The “just noticeable difference” (JND) represents the minimum amount by which a stimulus must change to produce a noticeable variation in one’s perceptual experience (i.e., Weber’s law). Recent work has shown that within-participant standard deviations of grip aperture (i.e., JNDs) increase linearly with increasing object size during the early, but not the late, stages of goal-directed grasping. A visually based explanation for this finding is that the early and late stages of grasping are respectively mediated by relative and absolute visual information and therefore render a time-dependent adherence to Weber’s law. Alternatively, a motor-based explanation contends that the larger aperture shaping impulses required for larger objects gives rise to a stochastic increase in the variability of motor output (i.e., impulse-variability hypothesis). To test the second explanation, we had participants grasp differently sized objects in grasping time criteria of 400 and 800 ms. Thus, the 400 ms condition required larger aperture shaping impulses than the 800 ms condition. In line with previous work, JNDs during early aperture shaping (i.e., at the time of peak aperture acceleration and peak aperture velocity) for both the 400 and 800 ms conditions scaled linearly with object size, whereas JNDs later in the response (i.e., at the time of peak grip aperture) did not. Moreover, the 400 and 800 ms conditions produced comparable slopes relating JNDs to object size. In other words, larger aperture shaping impulses did not give rise to a stochastic increase in aperture variability at each object size. As such, the theoretical tenets of the impulse-variability hypothesis do not provide a viable framework for the time-dependent scaling of JNDs to object size. Instead, we propose that a dynamic interplay between relative and absolute visual information gives rise to grasp trajectories that exhibit an early adherence and late violation to Weber’s law.
It is essential for birds to be agile and aware of their immediate environment, especially when flying through dense foliage. To investigate the type of visual signals and strategies used by birds while negotiating cluttered environments, we presented budgerigars with vertically oriented apertures of different widths. We find that, when flying through narrow apertures, birds execute their maneuvers in an anticipatory fashion, with wing closures, if necessary, occurring well in advance of the aperture. When passing through an aperture that is narrower than the wingspan, the birds close their wings at a specific, constant distance before the aperture, which is independent of aperture width. In these cases, the birds also fly significantly higher, possibly pre-compensating for the drop in altitude. The speed of approach is largely constant, and independent of the width of the aperture. The constancy of the approach speed suggests a simple means by which optic flow can be used to gauge the distance and width of the aperture, and guide wing closure.
Current optical microscope objectives of low magnification have low numerical aperture and therefore have too little depth resolution and discrimination to perform well in confocal and nonlinear microscopy. This is a serious limitation in important areas, including the phenotypic screening of human genes in transgenic mice by study of embryos undergoing advanced organogenesis. We have built an optical lens system for 3D imaging of objects up to 6 mm wide and 3 mm thick with depth resolution of only a few microns instead of the tens of microns currently attained, allowing sub-cellular detail to be resolved throughout the volume. We present this lens, called the Mesolens, with performance data and images from biological specimens including confocal images of whole fixed and intact fluorescently-stained 12.5-day old mouse embryos.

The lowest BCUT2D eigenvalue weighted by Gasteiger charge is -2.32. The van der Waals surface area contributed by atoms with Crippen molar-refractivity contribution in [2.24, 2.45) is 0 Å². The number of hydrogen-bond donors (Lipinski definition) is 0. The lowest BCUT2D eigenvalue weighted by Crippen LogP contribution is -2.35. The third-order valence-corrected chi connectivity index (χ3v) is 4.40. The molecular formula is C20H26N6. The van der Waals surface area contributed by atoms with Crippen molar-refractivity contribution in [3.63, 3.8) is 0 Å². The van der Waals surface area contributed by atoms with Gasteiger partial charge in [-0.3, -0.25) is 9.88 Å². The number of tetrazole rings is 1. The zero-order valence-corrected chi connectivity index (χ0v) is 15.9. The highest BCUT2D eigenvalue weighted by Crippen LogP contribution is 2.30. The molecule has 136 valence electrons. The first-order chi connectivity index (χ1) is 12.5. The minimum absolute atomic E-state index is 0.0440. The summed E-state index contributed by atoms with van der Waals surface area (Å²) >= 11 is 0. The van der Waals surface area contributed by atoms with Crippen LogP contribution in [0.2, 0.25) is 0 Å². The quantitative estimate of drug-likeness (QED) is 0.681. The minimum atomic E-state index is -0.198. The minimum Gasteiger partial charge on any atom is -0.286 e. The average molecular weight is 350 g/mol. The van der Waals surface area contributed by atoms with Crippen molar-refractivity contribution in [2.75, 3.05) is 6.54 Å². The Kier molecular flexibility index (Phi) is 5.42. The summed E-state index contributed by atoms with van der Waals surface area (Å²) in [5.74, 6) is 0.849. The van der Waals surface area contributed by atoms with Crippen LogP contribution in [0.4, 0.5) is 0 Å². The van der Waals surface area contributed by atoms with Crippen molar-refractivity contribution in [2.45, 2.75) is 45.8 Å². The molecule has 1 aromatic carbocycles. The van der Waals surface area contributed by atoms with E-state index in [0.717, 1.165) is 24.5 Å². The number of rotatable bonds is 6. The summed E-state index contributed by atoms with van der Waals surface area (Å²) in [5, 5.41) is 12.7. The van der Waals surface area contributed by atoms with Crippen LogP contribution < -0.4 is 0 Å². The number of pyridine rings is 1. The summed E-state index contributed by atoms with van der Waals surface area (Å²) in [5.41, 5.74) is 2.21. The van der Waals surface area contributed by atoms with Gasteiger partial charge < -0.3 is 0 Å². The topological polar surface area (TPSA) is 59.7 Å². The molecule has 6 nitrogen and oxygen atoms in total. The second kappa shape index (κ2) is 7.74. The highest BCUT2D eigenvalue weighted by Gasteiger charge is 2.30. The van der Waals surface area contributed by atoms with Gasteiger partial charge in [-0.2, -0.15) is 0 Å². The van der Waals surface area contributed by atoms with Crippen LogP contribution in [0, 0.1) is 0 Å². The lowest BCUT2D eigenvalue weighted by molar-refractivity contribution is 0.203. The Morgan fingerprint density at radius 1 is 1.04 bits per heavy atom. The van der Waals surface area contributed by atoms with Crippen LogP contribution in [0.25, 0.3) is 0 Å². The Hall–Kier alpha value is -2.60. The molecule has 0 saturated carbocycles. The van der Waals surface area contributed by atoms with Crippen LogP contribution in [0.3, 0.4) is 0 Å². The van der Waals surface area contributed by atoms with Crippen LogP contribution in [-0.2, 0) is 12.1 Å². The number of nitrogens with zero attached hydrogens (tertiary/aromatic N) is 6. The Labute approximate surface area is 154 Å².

While metal halide perovskite solar cells (PSCs) presently attract enormous research interest because of their high solar to electric power conversion efficiency (PCE) and low fabrication costs, their practical development is hampered by difficulties to reach high performance on large size devices. Here we introduce a simple vacuum-flash solution processing method to obtain shiny, smooth and crystalline perovskite films of high electronic quality over large areas. This enables us to fabricate solar cells with an aperture area exceeding 1 cm(2) showing a maximum efficiency of 20.5% and a certified PCE of 19.6. This exceeds by far the current certified record of 15.6% for PSC of similar size. We demonstrate that the reproducibility of the method is excellent and that the cells show virtually no hysteresis. The success of this new approach paves the way to realize highly efficient large-area PSCs for practical deployment.
BACKGROUND: Optimizing operational parameters of the digital microscope system is an important technique to acquire high quality cytogenetic images and facilitate the process of karyotyping so that the efficiency and accuracy of diagnosis can be improved. OBJECTIVE: This study investigated the impact of condenser on cytogenetic image quality and system working performance using a prototype digital microscope image scanning system. METHODS: Both theoretical analysis and experimental validations through objectively evaluating a resolution test chart and subjectively observing large numbers of specimen were conducted. RESULTS: The results show that the optimal image quality and large depth of field (DOF) are simultaneously obtained when the numerical aperture of condenser is set as 60%~70% of the corresponding objective. Under this condition, more analyzable chromosomes and diagnostic information are obtained. As a result, the system shows higher working stability and less restriction for the implementation of algorithms such as autofocusing especially when the system is designed to achieve high throughput continuous image scanning. CONCLUSIONS: Although the above quantitative results were obtained using a specific prototype system under the experimental conditions reported in this paper, the presented evaluation methodologies can provide valuable guidelines for optimizing operational parameters in cytogenetic imaging using the high throughput continuous scanning microscopes in clinical practice.